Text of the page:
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The Courts

Judges Can't "Friend" Lawyers in Florida 138

Posted by ScuttleMonkey
from the lawyers-don't-have-friends-anyway dept.
Hugh Pickens writes "The NY Times reports that Florida's Judicial Ethics Advisory Committee has found in a recent opinion that judges and lawyers can no longer be Facebook friends. The committee says that when judges 'friend' lawyers who may appear before them, it creates the appearance of a conflict of interest, since it 'reasonably conveys to others the impression that these lawyer "friends" are in a special position to influence the judge.' Stephen Gillers, a legal ethics expert at New York University, says the Florida rule goes too far. 'In my view, they are being hypersensitive because in the case of a truly close friendship between a judge and a lawyer involved in a case, the other side can simply seek to disqualify the judge. Judges do not "drop out of society when they become judges," Gillers says. "The people who were their friends before they went on the bench remained their friends, and many of them were lawyers." Still, legal sycophants can take heart: lawyers can declare themselves Facebook "fans" of judges, the committee says, "as long as the judge or committee controlling the site cannot accept or reject the lawyer's listing of himself or herself on the site."'"
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Judges Can't "Friend" Lawyers in Florida

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  • by CecilPL (1258010) on Friday December 11, 2009 @04:54PM (#30407470)

    I do call my friends. At least the ones that I hang out with regularly. However, it's just not possible to maintain friendships with the hundreds of people I've met over the years - though I would still like to stay in touch. Traditionally these were the people who you'd get a Christmas card from with a quick update on what they've been up to once a year. Facebook allows you to stay in closer contact without having to devote hours a day to calling everyone you know.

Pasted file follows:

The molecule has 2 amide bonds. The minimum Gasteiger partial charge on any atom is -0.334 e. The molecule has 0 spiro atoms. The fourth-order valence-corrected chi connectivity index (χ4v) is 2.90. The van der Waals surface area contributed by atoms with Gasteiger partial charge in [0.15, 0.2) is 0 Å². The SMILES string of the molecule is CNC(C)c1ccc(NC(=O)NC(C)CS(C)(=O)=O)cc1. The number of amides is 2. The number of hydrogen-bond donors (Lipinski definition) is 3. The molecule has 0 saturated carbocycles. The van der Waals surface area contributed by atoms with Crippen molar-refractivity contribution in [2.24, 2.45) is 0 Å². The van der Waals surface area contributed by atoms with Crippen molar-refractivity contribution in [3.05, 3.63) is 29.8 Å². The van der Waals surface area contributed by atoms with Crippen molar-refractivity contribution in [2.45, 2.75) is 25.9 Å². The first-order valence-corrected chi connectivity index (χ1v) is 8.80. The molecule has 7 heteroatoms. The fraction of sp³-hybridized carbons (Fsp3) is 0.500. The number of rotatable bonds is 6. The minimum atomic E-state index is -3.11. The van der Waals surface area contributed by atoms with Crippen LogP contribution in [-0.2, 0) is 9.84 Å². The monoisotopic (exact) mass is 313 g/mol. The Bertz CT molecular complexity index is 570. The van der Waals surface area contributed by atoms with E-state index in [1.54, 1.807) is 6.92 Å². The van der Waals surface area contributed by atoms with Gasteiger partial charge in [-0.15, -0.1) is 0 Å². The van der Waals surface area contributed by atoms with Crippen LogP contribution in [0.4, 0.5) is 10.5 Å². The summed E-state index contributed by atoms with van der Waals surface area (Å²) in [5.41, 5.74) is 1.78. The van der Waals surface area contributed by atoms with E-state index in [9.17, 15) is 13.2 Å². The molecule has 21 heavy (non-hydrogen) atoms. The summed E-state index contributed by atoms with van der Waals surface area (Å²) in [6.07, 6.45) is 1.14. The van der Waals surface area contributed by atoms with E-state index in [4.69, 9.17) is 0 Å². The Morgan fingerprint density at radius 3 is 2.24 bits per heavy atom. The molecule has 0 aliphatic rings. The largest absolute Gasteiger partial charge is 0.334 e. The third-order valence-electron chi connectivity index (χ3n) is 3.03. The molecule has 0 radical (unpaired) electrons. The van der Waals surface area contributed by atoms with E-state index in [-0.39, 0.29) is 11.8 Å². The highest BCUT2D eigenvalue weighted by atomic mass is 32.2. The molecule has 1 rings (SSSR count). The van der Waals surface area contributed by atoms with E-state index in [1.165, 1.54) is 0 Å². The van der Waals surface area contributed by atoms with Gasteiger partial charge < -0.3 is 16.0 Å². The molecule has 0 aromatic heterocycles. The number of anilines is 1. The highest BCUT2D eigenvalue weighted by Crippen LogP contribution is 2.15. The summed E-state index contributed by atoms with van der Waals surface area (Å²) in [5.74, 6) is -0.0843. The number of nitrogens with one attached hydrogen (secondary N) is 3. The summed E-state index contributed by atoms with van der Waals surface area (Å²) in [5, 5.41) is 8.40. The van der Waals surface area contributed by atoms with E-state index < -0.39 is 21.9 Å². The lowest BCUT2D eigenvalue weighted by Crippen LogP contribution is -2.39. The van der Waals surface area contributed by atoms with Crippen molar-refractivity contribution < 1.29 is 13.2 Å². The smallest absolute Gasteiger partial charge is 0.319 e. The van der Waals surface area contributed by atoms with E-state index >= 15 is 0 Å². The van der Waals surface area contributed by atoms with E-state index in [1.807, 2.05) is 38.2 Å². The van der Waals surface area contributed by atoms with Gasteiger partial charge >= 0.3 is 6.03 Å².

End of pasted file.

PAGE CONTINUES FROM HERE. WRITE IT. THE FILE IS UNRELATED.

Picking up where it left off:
For example, I was going skiing a couple weeks ago. I noticed on facebook that one of my elementary school friends was going to the same mountain the same day. I suggested we meet there for lunch - we did and spent an hour catching up.

    That's the benefit of facebook.

  • by macragge (413964) on Friday December 11, 2009 @04:57PM (#30407514)

    I recently had the privilege of serving as a juror in a DUI trial. I was quite pleased to discover that the Judge appeared unbiased, if not slightly more lenient towards the defense.

    Also, the defense attorney poked so many holes in the prosecutor's argument: that the jury only had to deliberate for about ten minutes. I was absolutely shocked to learn that he was a public defender.

    On top of that, the defendant was a black male from the city while the jury was entirely white suburbanites.

    Going into the trail, I expected that the system was going to screw the defendant, but the Judge showed no bias, the Public Defender was competent, and the Jury presumed the defendant to be innocent. Now I feel like the media is full of shit.

  • by Chirs (87576) on Friday December 11, 2009 @05:03PM (#30407576)

    How exactly do you know which judge you'll get before the trial starts? Or do you hire another lawyer once you find out who the judge is?

  • by Monkeedude1212 (1560403) on Friday December 11, 2009 @06:00PM (#30408146) Journal

    I see a huge conflict of interest. If they are both "Friends" of the judge whats to say they all aren't "Friends".

    Prosecution: "Hey I'm kind of on a hot streak right now and I could be moving up if I get a good record this year"

    Defense: "Alright, I'll let you have it, but he's really innocent and didn't do alot of harm"

    Judge: "Okay, minimal sentence it is!"

  • Re:It's common sense (Score:3, Interesting)

    by Anonymous Cowpat (788193) on Friday December 11, 2009 @06:18PM (#30408334) Journal

    and judges can manipulate the jury to get the verdict that they want. Juries are meant to use the interpretation of the law fed to them by the judge (and few of them realise that they can ignore it; even less would even know where to begin to figure it out for themselves). We saw it in one of those RIAA cases - the judge gave the jury instructions which had no foundation in law, and the jury promptly brought in an insane verdict. Now, in that case, the judge was probably just incompetent, and the jury's decision was chucked because the instructions were so badly wrong. A malicious judge, who is trying to deliberately stitch someone up for their buddy the prosecutor, could be much more subtle and get away with it.

    The paraphrase Yes Minister:

    BW: "Guidelines are perfectly proper minister, everyone has guidelines for their work"
    JH: "I thought these planning inspectors were supposed to be impartial"
    BW: "Well, so they are minister. Trains are impartial too, but if you lay the tracks in one direction, that's the way they go"

I am here by the will of the people and I won't leave until I get my raincoat back. - a slogan of the anarchists in Richard Kadrey's "Metrophage"

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